Phil Wheatley spells out the prison crisis, as Michael Spurr may not:: https://www.theguardian.com/society/2017/aug/30/surge-in-jail-population-adds-to-strain-on-overstretched-prison-service.
Riots so commonplace they hardly get press coverage; suicides, self harm and assaults running at record levels; steep decline in both HM Chief Inspector's and MoJ's own prison ratings; and now an unexpected population surge which threatens to exceed maximum "safe" capacity. While the MoJ sees fit to boast that staff on landings are 'only' 22 % fewer than in 2010 (https://www.gov.uk/government/news/record-numbers-of-new-prison-officer-recruits).
And where is the Justice Secretary? Nowhere to be found. Tuscany, maybe. (His latest Tweets are, bizarrely, about RAF planes in Estonia: perhaps he fancies a change of Department?] And what does he offer when he is around? Platitudes and inaction: https://www.gov.uk/government/speeches/prison-reform-open-letter-from-the-justice-secretary.
I have seen many Home Secretaries and Justice Secretaries come and go, and criticised the policies of many of them. But I have not, until now seen, one simply walk away from his responsibilities.
The recent programme in Radio 4's excellent 'In Business' series, "Private prisons - who profits?", to which I contibuted, can be heard again here:
It is the only programme I've ever heard of that gives a reasonably comprehensive and objective view of the subject. And naturally I was glad to be interviewed, and to have my book mentioned.
But with the entire prison system descending into violent chaos, Government clueless how to stop it, no politician brave or informed enough to tackle our addiction to incarceration, two of the three main operators still under investigation for massive fraud against the tax payer yet Government still handing out contracts to them, and MoJ pretty inept at shaping and managing the quasi-market Government has created, the choice between public or private operators looks a bit like a dispute of how best to arrange the deckchairs on the Titanic.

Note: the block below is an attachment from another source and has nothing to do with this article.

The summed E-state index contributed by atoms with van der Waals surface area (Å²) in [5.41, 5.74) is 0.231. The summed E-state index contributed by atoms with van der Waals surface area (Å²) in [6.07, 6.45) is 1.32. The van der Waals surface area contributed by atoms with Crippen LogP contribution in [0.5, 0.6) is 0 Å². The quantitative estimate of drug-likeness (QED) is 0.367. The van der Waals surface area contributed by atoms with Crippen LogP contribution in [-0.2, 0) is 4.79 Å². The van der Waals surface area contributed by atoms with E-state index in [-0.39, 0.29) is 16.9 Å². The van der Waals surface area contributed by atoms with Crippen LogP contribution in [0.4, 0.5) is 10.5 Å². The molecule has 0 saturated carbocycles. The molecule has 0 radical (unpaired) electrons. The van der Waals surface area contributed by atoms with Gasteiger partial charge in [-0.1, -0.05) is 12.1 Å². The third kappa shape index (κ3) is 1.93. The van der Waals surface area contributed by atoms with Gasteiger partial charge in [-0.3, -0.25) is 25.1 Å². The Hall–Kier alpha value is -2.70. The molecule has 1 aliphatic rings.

Yet the wider issue, of how to construct and run markets in public services well and for the public good, is still very much alive, and hardly ever properly considered. A rare example is this recent article on care homes:
If one looks at railways, or social care, or the NHS (or prisons or probation), one is struck again and again by how badly Government constructs and runs markets for which it is the sole, or dominant customer. The claim I make in my book is that with prisons, we didn't do it too badly, until the early years of this decade, and we showed that real benefits - to users and the public purse - could be achieved. But benefit is certainly not achieved automatically, by the mere fact of multiple providers. It's how you do it.
Part of the reason Government does this so badly is its failure to learn from experience - the very issue that I started this entire blog to look at. What is astonishing is how, despite the massive switch of vital public services into the private sectors, especially since 2010, Government is utterly uninterested in finding out how the markets they created and shape are working, or learning from it. (The Institute of Government has done some sterling work on this (1), but there's little sign of Government itself paying much heed.) In prisons, and the NHS, the only areas I know about, there is no research or evaluation that I know of: I mean none at all. For a spend of maybe £50bn across all service sectors. It is not an accident: it is a willed, sustained ignorance, presumably for fear that the answer might be awkard.